Book Review: I'll Give You the Sun by Jandy Nelson

I'll Give You the SunA brilliant, luminous story of first love, family, loss, and betrayal for fans of John Green, David Levithan, and Rainbow Rowell

Jude and her twin brother, Noah, are incredibly close. At thirteen, isolated Noah draws constantly and is falling in love with the charismatic boy next door, while daredevil Jude cliff-dives and wears red-red lipstick and does the talking for both of them. But three years later, Jude and Noah are barely speaking. Something has happened to wreck the twins in different and dramatic ways . . . until Jude meets a cocky, broken, beautiful boy, as well as someone else—an even more unpredictable new force in her life. The early years are Noah's story to tell. The later years are Jude's. What the twins don't realize is that they each have only half the story, and if they could just find their way back to one another, they’d have a chance to remake their world.

This radiant novel from the acclaimed, award-winning author of The Sky Is Everywhere will leave you breathless and teary and laughing—often all at once.

"A leopard can't change its spots, now can it?"

This books has a lot of hype, and let me tell you, it totally lived up to it. In this book we follow twins Noah and Jude as we try to figure out what caused the once inseparable twins, to separate. I loved reading from both Jude and Noah's perspective, and this is defiantly a favorite of 2015 for me.

I thought it was really interesting that how when you read from Noah's perspective, he was between the ages of thirteen and fourteen, but when you read from Jude's perspective, she was sixteen. If you notice, she chose the ages at which they were both the most artistically creative. Because of this, Nelson was able to use fabulous imagery to paint pictures in your mind. This was my favorite part of Noah's perspective. He described the pictures he was making his mind, and I could picture them in my mind. That was so cool, especially because he was always coming up with new pictures.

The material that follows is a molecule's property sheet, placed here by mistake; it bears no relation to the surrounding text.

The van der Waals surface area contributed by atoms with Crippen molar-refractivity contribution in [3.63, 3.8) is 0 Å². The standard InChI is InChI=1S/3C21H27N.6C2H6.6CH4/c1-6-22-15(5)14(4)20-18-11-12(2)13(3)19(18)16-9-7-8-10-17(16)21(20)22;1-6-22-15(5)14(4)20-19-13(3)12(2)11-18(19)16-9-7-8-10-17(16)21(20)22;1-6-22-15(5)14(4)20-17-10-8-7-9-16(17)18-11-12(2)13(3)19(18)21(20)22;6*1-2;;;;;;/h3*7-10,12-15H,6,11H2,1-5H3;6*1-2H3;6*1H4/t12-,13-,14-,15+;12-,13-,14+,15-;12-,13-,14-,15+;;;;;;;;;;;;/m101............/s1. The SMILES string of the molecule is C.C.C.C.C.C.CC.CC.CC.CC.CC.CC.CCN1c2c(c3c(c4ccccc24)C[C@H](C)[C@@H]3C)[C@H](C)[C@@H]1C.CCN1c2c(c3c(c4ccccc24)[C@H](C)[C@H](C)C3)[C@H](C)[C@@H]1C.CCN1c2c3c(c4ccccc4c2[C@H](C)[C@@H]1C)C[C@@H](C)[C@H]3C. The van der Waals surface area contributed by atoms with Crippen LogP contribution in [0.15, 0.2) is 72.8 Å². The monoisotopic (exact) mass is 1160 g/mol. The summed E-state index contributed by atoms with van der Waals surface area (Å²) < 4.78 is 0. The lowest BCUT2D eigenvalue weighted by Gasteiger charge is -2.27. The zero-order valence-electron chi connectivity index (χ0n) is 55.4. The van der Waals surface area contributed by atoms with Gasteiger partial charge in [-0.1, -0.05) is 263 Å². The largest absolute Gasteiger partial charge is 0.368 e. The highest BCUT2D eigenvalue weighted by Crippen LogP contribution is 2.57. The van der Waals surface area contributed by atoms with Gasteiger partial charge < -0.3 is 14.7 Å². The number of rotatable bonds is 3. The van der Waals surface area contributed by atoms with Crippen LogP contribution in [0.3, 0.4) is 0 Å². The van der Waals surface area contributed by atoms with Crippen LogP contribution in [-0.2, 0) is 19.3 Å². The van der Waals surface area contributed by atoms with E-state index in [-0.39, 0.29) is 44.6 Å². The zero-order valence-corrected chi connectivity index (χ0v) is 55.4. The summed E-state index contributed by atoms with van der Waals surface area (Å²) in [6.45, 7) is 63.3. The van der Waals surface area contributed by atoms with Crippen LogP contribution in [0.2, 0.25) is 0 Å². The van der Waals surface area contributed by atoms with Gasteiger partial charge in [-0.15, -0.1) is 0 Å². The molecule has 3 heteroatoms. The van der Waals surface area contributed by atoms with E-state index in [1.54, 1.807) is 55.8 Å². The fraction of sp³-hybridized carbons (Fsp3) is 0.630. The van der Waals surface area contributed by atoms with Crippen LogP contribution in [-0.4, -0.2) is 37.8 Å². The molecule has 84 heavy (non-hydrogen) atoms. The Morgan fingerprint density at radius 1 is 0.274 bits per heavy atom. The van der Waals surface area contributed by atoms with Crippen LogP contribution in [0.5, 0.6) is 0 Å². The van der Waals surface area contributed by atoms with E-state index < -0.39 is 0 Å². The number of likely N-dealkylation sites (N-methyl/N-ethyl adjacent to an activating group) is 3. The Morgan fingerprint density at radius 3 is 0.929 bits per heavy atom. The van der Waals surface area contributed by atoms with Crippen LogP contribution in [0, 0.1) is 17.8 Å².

At the end of the book I was trying to decide who's perspective I liked better, and I had a really hard time choosing. They were both so essential to each other, and I enjoyed them both. I think that I liked Jude's perspective a little better though. As I was reading from Noah's perspective, I kept feeling so bad for him! He was going through so many different things, and it was nice to see him in present day. Well, it wasn't really nice, but it was interesting to see how he had changed. You were able to still see how Noah was developing as a character, even if it wasn't from his perspective.

It was really cool to see Jude develop through out the book. You go from Noah's perspective; where she is moody, and really mean; to this scarred girl without someone to turn to when she needs help. It really shows you how different things effect different people. Where as Noah went from a great artist afraid to break out of his shell, to a popular teenager to jumps off of cliffs and doesn't draw anymore. Then at the end of the story to see how they both end up... it was just so heart warming to see them happy because I had become so attached to them.

I really liked the romance in this book. It was a main part of the stories, but it was well written. I did like the romance between Oscar and Jude better than Noah and Brian. I didn't like how Brian sometimes treated Noah, that gave me mixed feelings about him in general. I really liked Oscar though. He was funny, smart, and really kind. I am glad that he and Jude met when they did, and that there is something more on the horizon for them.

Overall, this was a wonderful book! I loved the characters ad watching the grow during the hard times. This book made me laugh, cry, and feel almost every emotion I can think of. I recommend this book to everybody.    

5/5 Points
       A new favorite!     



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